An example of using retrograde in a compo can be found here

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PostPosted: Thu Mar 20, 2008 10:45 am    Post subject: Reply with quote  Mark this post and the followings unread

Academic definitions are pretty important if one is to communicate effectively with one's peers about any subject in depth. I would say that while certainly related, reversing the audio is not retrograde. Retrograde is reversing the order of the notes. Notes is a musical term. While audio can produce notes, notes are understood to be part of music.

Anyhow, the perception of reversed audio and retrograde music is quite different, but it is possible to combine both. For example, play a melody. Play the retrograde (easy in MIDI DAWs). Then play the new audio backwards.

I was watching a program on the Discovery Channel about the intelligence differences between humans and the great apes. It turns out surprisingly that chimps have much better short term memory than humans. Maybe the ability to identify retrograde would be better in chimps, I don't know.

I'm not saying it is easy to identify retrograde in a composition by listening, but retrograde melodies have a certain relatedness in feeling to the non-retrograde version, so it makes a very nice compositional tool.

Here is an example of perfect retrograde. I wrote this in 1992. It is called 2andFro. It is retrograde by taking a MIDI file and concatenating the same file but retrograde. Thus, exactly 50% though the composition, the notes begin to be played in reverse order. I call this trick arching for lack of a better term. If you listen carefully, you'll hear some strange effects caused by the retrograde of the sustain pedal. I like the effect so I didn't try to correct it. (Correction, I did try to correct it but didn't like it as much).

I think you'll agree that the piece has a unified feeling. I got the idea to do this from studying the music of Anton Webern. I know Bach, Mozart and others used retrograde too, but those uses weren't what inspired me. I don't use this much anymore because I've moved away from MIDI.

http://mosc.com/~mosc/2andFro.mp3

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PostPosted: Thu Mar 20, 2008 12:49 pm    Post subject: Reply with quote  Mark this post and the followings unread

mosc wrote:
Here is an example of perfect retrograde. I wrote this in 1992. It is called 2andFro. It is retrograde by taking a MIDI file and concatenating the same file but retrograde.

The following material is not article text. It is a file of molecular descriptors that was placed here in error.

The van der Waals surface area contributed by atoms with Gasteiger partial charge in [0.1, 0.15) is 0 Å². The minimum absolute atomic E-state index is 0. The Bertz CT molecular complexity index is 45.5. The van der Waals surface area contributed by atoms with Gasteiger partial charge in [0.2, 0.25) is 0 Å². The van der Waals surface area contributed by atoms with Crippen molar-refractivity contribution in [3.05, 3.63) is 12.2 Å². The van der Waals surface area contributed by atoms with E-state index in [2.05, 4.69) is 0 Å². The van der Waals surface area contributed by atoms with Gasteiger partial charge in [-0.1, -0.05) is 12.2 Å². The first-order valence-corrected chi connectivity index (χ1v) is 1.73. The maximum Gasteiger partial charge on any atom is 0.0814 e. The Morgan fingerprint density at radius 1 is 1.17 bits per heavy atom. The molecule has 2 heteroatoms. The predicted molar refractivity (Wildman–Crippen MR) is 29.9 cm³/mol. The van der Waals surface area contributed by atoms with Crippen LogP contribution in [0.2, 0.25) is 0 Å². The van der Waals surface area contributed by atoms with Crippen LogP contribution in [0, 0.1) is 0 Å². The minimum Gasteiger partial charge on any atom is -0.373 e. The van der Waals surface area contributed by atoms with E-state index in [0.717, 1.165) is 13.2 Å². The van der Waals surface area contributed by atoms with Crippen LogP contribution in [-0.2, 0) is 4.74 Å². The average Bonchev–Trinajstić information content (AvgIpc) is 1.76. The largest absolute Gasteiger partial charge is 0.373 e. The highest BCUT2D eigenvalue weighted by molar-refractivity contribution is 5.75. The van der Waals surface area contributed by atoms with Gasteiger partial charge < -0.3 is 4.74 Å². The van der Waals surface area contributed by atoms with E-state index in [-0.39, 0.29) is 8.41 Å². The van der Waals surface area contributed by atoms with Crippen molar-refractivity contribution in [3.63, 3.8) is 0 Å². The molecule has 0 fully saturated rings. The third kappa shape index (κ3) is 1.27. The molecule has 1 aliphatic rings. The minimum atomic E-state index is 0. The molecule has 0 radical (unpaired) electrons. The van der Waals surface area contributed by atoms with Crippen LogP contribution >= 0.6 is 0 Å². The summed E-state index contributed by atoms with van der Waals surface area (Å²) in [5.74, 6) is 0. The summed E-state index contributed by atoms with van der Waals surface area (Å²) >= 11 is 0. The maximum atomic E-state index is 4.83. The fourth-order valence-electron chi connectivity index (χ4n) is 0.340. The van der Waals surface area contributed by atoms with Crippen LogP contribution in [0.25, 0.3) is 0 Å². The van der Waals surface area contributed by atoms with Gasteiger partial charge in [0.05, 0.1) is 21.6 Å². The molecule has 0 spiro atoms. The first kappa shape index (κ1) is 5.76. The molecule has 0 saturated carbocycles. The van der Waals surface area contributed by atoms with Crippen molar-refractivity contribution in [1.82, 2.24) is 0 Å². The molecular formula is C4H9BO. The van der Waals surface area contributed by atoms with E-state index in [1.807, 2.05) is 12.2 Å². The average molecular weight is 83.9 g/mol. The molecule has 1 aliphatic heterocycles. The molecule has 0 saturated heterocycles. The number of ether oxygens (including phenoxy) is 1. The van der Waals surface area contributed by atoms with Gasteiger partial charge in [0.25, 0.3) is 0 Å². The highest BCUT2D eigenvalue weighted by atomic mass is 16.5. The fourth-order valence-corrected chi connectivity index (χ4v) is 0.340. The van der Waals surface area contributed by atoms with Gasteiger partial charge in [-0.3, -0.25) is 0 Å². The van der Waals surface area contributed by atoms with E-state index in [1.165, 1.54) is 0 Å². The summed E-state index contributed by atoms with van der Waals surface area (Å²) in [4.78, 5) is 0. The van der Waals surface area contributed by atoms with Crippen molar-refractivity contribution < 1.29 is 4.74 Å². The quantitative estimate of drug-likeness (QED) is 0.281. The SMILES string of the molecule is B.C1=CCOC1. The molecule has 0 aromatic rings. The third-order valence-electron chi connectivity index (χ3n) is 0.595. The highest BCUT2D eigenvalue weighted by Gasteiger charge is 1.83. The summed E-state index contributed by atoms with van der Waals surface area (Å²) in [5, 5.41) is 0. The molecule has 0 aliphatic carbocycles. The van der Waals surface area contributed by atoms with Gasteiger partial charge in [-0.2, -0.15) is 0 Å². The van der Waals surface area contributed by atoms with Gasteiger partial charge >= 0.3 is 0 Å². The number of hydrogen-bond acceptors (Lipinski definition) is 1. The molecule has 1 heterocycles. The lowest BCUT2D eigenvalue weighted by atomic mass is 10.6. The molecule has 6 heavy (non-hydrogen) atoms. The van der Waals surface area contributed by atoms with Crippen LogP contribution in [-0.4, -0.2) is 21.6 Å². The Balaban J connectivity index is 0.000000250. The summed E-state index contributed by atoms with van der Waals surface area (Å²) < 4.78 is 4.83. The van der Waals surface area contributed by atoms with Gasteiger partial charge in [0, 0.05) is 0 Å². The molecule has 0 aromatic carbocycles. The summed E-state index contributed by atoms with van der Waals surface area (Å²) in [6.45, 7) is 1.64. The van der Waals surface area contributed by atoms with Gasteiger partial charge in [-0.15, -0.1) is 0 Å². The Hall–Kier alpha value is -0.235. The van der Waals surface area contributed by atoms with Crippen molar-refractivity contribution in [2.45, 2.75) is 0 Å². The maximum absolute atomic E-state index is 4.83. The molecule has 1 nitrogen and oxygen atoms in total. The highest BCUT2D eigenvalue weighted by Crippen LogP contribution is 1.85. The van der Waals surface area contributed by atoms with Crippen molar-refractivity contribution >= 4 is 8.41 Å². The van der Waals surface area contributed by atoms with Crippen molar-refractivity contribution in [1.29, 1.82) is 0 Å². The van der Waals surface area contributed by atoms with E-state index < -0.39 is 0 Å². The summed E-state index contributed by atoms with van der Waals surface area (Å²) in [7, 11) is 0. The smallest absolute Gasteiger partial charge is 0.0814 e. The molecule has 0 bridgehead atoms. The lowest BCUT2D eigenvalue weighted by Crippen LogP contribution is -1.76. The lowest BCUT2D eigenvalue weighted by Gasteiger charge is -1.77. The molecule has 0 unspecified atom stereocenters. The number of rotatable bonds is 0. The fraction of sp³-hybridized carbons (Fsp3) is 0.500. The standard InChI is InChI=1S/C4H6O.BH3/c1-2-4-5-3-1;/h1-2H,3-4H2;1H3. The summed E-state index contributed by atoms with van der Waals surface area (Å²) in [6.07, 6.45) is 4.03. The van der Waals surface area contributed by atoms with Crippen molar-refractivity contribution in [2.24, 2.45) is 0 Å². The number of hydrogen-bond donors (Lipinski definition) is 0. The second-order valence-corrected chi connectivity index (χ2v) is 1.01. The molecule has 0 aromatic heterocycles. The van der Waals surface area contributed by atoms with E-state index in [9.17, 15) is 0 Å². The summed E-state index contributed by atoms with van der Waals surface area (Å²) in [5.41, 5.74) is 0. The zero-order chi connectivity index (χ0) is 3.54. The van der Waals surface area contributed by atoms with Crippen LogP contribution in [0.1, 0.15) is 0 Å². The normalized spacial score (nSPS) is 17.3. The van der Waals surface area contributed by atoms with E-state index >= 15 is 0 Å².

Nice sample, Howard! One thing I noticed in several places is that the normal tension->release pattern became release->tension, which I guess one should expect in applying retrograde to music with tension->release.

I wonder if there are other dynamic, second order structures like tension->release that are also reversed or otherwise changed in structure by techniques like retrograde and inversion.

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PostPosted: Thu Mar 20, 2008 1:54 pm    Post subject: Reply with quote  Mark this post and the followings unread

Since we're discussing retrograde, I thought I'd give my new up/down counter a try and make us a simple retrograde sequence using my new program, Synth Lab. I'm not sure if I have implemented it properly though, so maybe this will be a good test.

I made a 19 second sequence that has three repetitions of the foreward pattern followed by some repetitions of the forward/retrograde pattern (about 3). There are brief moments of silence between the first three patterns so you can tell beginning from end, then the forward/retrograde sequence begins with no silence between repetitions. Here is the link:

http://www.freedomodds.com/music/songs/Chimp_Retrograde.mp3

I cannot make sense of this retrograde pattern very well at all, really, so it's likely that I've been outsmarted by a chimp! I know I don't have the "ear" for music because I was tested once, so maybe that's why I can't hear it. Either that or my program is not coded properly and the sequence isn't really retrograde. Can you hear it?
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Low Note



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PostPosted: Thu Mar 20, 2008 3:14 pm    Post subject: Reply with quote  Mark this post and the followings unread